Allow me to introduce you to my new favourite word. Adulting (verb). If you’ve yet to come across this word, let me explain.
I distinctly remember the yearning I had throughout my school years to be a proper grown-up. When I was 10 years old, I remember looking at a work experience student in the class and thinking, ‘wow – one day I will be grown up and classy like her’. She was all of 16.
At university, I had the unshakeable belief that on the day I was handed my cap and gown, I would also become a proper grown-up. I would know how to adult.
Then I qualified, and it didn’t quite happen. Standing by a patient’s bed at 3am, reaching for the cannula and managing to stick it into my own finger, subtly trying to remove it and provoking a flurry of my own blood to drip onto the floor, and trying to hide all of this while still looking professional, I realised I had not nailed adulting yet.
I may never master ‘adulting’ but I think this makes me a more relatable GP
I got married. I did my GP training. I got so tangled up with the sphygmomanometer that I couldn’t work out how to unravel myself enough to take the patient’s BP and just had to give up. Somehow I qualified as a GP. I bought a house. Yet I still feared that any moment someone would realise I didn’t really understand the point of ophthalmology, that I couldn’t remember all parts of the Krebs cycle.
Being a thirtysomething professional mum would be the making of me, I was sure. Well, you can guess how that turned out. I was the bedraggled new mum who turned up to work with odd shoes, my career largely propped up by kindly receptionists and nurses who fed me caffeine and biscuits.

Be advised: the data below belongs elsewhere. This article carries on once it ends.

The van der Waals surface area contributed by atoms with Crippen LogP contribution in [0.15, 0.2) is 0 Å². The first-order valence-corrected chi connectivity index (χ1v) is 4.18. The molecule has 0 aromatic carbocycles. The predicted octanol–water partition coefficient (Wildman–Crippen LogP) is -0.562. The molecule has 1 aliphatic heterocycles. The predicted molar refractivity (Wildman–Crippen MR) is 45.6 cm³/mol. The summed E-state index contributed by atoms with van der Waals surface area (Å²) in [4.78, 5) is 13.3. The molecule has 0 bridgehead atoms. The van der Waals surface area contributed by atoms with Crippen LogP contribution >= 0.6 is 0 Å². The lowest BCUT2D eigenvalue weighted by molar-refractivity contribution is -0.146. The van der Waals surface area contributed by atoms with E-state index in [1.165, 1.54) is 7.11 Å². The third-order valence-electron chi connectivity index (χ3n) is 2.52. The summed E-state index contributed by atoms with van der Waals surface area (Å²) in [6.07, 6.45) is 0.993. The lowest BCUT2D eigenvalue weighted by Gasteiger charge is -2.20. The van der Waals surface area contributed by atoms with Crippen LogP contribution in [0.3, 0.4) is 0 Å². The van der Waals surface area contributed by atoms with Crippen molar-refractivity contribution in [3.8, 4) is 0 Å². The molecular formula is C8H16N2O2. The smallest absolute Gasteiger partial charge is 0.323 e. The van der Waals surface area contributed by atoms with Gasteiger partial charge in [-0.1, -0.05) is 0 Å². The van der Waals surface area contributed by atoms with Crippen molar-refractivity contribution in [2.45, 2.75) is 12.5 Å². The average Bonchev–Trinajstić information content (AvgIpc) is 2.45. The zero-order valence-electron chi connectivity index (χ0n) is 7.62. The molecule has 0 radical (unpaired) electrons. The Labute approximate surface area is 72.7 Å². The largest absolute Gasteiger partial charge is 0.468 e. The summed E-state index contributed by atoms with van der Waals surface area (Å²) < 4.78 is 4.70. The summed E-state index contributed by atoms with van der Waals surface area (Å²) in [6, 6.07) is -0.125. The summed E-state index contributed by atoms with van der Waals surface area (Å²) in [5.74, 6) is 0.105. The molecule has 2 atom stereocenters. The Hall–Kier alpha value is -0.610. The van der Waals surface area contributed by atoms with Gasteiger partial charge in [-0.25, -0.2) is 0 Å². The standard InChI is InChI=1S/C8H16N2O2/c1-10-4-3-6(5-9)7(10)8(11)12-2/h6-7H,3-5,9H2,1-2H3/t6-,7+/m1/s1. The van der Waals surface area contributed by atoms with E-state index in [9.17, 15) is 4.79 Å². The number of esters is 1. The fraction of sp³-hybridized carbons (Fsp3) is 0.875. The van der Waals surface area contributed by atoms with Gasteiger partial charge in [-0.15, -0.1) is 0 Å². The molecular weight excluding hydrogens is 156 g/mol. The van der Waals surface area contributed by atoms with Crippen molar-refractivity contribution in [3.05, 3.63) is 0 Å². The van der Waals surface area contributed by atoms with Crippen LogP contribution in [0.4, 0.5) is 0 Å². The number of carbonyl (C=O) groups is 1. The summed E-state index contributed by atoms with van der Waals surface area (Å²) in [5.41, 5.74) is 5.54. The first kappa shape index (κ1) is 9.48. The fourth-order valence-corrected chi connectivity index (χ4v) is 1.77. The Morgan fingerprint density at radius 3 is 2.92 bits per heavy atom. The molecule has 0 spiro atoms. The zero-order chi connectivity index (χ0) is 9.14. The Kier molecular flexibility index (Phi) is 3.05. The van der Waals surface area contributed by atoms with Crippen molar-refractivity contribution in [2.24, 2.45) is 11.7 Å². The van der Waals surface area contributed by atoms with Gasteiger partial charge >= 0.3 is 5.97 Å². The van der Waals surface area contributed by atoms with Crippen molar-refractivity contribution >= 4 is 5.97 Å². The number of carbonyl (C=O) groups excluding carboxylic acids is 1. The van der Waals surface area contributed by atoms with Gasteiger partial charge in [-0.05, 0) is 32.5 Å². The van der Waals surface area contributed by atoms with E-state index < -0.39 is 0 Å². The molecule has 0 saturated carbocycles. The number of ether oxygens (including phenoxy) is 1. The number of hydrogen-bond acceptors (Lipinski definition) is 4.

The list of my childlike mishaps could probably fill a book. I once wore a black bra under a cream top to work and spent the entire day trying to consult with my arms crossed.
Then there was the time I walked straight into the waiting room wall when calling a patient and it *really* hurt.
And at home I ate a whole jar of Biscoff Spread with a spoon and told my husband the kids had eaten it all.
At the age of 37, I contrive to look like a sensible professional to those who don’t know me. But I am not. I cannot adult. I don’t know if I’ll ever be able to. And the more I meet people older than me, the more I realise they are no more wise or together than I am, but are simply bemused adolescents trapped in the body of a grown-up.
I may never master adulting. But do you know what? I am proud. I am proud I frequently make stupid mistakes and laugh at them, and I choose my friends because they do the same. I think I am a more human and relatable GP for it.
If you don’t recognise any of this because you have got adulting sorted, I take my hat off to you. But please do the rest of us a favour and keep it to yourself. Post some not-perfect photos on Facebook, nod along in sympathetic solidarity when I tell you how I had to shampoo the dog’s paws after he ran in his own poo around my kitchen.
Adulting, it turns out, is overrated.
Dr Zoe Norris is a GP in Hull